NORTHWESTERN COMMAND – As rapper Warren G once mused, we must regulate.
I imagine even most staunch free market proponents appreciate that the jet airliners they fly on, the food they buy at supermarkets, is regulated for quality. While a lot of factors went into the Great Recession, the lack of regulation in the housing market was a key aspect.
And, no, I’m not Paul Krugman’s brother.
You might have read in today’s Post & Courier, or elsewhere, about the upcoming deregulation in college football recruiting set to effect in Aug. 1.
To summarize a long story, NCAA officials and college presidents have essentially thrown their arms into the air and said ‘we give up trying to enforce this telephone book of bylaws.’ They believe they can no longer effectively enforce its ever increasing rulebook, so they are tearing out half of its pages. I get it. Reform was needed. But what they’ve chose to repeal is curious, and too many coaches, troublesome.
Programs will now be allowed to have non-coaches involved in the recruiting and evaluation of prospects, meaning personnel departments will be created. In fact Alabama, as you might suspect, has already jumped on this and has hired Kevin Steele as its “personnel director,” a title straight out of the NFL.
Coaches will also be allowed unlimited communication with prospects. And there will also be unlimited mailings of material to recruits, meaning custom made posters will be mailed every day, media guides will expand. It’s going to be silly, really.
Clemson coach Dabo Swinney wonders if facilities might also be deregulated, meaning athletics-only dorms, probably looking like 5-star hotels, could also be in the future.
In short, athletic departments will be spending millions more every year on their football programs.
I thought we were trying to save money? So did Swinney.
Perhaps Clemson recruiting coordinator Jeff Scott said it best: “Ten years from now, we’re going to look back and say, ‘What have we done?’”
Yes, certain rules needed to be removed, like whether cream cheese on a bagel counted as an improper benefit. Common sense, really. And as for the lifting of communication limits, that doesn’t bother me so much as it’s nearly impossible to enforce and if a recruiter thinks he can gain an advantage by texting a prospect 25 times a day, so be it. (More likely he comes off as a stalker).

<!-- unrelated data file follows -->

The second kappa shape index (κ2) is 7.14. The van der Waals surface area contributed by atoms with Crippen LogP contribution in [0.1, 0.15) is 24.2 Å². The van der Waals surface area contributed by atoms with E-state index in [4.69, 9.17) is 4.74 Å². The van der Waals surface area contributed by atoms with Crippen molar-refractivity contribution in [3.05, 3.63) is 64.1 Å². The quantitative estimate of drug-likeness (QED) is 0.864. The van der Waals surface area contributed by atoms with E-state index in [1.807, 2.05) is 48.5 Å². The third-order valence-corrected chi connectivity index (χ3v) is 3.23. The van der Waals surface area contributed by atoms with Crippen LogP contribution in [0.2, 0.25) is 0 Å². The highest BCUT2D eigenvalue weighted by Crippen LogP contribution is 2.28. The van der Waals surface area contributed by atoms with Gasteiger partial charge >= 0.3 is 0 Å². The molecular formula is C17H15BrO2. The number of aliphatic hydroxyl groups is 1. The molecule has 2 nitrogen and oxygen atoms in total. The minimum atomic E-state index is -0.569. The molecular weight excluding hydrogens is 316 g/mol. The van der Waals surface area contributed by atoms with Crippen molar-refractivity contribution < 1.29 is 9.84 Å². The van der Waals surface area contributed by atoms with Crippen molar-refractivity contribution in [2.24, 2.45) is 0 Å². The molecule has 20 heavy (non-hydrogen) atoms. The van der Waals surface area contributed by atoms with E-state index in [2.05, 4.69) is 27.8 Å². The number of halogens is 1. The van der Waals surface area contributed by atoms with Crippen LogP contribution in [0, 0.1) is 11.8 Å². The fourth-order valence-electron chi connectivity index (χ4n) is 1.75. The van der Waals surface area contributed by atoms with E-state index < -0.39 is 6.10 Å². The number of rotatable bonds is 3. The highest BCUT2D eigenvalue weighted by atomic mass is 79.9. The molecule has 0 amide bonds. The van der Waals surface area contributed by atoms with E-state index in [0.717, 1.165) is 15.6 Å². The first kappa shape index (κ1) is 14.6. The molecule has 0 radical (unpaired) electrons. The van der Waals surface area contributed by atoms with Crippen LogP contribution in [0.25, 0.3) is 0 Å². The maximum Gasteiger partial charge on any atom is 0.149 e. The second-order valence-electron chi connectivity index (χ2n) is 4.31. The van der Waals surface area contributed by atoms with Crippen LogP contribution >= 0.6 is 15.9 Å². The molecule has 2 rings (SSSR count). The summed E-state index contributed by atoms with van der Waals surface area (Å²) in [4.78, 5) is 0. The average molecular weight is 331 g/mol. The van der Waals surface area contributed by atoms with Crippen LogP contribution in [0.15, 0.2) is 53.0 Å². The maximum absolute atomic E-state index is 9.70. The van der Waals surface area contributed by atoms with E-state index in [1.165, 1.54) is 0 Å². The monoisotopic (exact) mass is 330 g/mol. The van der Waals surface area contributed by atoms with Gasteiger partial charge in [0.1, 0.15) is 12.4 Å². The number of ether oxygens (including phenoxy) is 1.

But the lifting of these personnel and mailings restrictions — and perhaps facilities down the road – is going to create the arms race of arms races and create greater separation between the Haves and Have Nots.
But even the Haves are worried.
“What’s going to happen is these major programs are going to create personnel departments because everyone in your building can recruit,” Swinney said. “You are going to have programs that already have enormous support staffs, now those guys are going to be able to recruit. Everybody is evaluating, recruiting, calling, texting.
“There’s no limits.”
It’s about to get crazy, as Swinney said, and crazy expensive.
Check out this article send to me by reader Bret McCormick:
Unlike the Big Ten’s objections, Georgia’s seem to come from its athletic director Greg McGarity, who saw his coaches eyeing the new rules like sharks before a feeding frenzy:
“It was an immediate red flag,” he said. “We now have about 35 items on the list of what the coaches would love to do. Think about if we gave them a few months to come up with things.”
On the wish list were 200-page, four-color brochures. Fathead posters made in the likenesses of recruits and stuffed inside media guides. Videos of a recruit in a Georgia uniform. Four or five extra staff members devoted to recruiting.
“Some school is going to want to get on the high dive with this and go all in and spend and spend,” McGarity said. “It is going to start a round of competition among schools that is going to be limitless.”
No one, no business, wants to be over-regulated, sure.
But there’s smart regulation and deregulation and it seems like the NCAA will begin an arms race of new spending on Aug. 1. An arms race that no one yet understands the full scope of quite yet. As much as everyone likes to bash the NCAA, it’s easy to criticize a governing body when you’re not governing. And NCAA restrictions did curb spending. Now some are being repealed.
Pandora opened a box.
The NCAA deregulated.